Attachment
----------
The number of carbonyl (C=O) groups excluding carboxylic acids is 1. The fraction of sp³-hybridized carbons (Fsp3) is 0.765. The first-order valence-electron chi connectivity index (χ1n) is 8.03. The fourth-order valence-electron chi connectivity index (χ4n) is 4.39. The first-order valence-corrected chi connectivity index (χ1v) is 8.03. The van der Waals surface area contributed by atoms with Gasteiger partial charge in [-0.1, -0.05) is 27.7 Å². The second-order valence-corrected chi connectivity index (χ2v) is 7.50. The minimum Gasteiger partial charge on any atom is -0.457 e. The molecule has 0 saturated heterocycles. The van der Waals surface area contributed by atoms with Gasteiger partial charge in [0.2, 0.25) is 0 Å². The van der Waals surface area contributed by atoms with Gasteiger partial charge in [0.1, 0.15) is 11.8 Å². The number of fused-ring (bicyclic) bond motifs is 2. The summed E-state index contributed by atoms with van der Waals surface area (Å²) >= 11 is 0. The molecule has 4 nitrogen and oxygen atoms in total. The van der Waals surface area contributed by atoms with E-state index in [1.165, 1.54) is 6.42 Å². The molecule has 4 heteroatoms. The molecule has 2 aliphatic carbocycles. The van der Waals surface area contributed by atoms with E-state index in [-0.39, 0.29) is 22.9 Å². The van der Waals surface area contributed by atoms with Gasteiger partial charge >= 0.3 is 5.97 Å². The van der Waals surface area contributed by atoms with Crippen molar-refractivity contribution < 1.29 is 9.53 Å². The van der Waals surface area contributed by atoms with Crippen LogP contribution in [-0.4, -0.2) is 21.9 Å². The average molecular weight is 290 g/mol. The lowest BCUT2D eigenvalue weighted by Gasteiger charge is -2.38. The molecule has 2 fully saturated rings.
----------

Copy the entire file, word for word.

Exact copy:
The number of carbonyl (C=O) groups excluding carboxylic acids is 1. The fraction of sp³-hybridized carbons (Fsp3) is 0.765. The first-order valence-electron chi connectivity index (χ1n) is 8.03. The fourth-order valence-electron chi connectivity index (χ4n) is 4.39. The first-order valence-corrected chi connectivity index (χ1v) is 8.03. The van der Waals surface area contributed by atoms with Gasteiger partial charge in [-0.1, -0.05) is 27.7 Å². The second-order valence-corrected chi connectivity index (χ2v) is 7.50. The minimum Gasteiger partial charge on any atom is -0.457 e. The molecule has 0 saturated heterocycles. The van der Waals surface area contributed by atoms with Gasteiger partial charge in [0.2, 0.25) is 0 Å². The van der Waals surface area contributed by atoms with Gasteiger partial charge in [0.1, 0.15) is 11.8 Å². The number of fused-ring (bicyclic) bond motifs is 2. The summed E-state index contributed by atoms with van der Waals surface area (Å²) >= 11 is 0. The molecule has 4 nitrogen and oxygen atoms in total. The van der Waals surface area contributed by atoms with E-state index in [1.165, 1.54) is 6.42 Å². The molecule has 4 heteroatoms. The molecule has 2 aliphatic carbocycles. The van der Waals surface area contributed by atoms with E-state index in [-0.39, 0.29) is 22.9 Å². The van der Waals surface area contributed by atoms with Gasteiger partial charge >= 0.3 is 5.97 Å². The van der Waals surface area contributed by atoms with Crippen molar-refractivity contribution < 1.29 is 9.53 Å². The van der Waals surface area contributed by atoms with Crippen LogP contribution in [-0.4, -0.2) is 21.9 Å². The average molecular weight is 290 g/mol. The lowest BCUT2D eigenvalue weighted by Gasteiger charge is -2.38. The molecule has 2 fully saturated rings.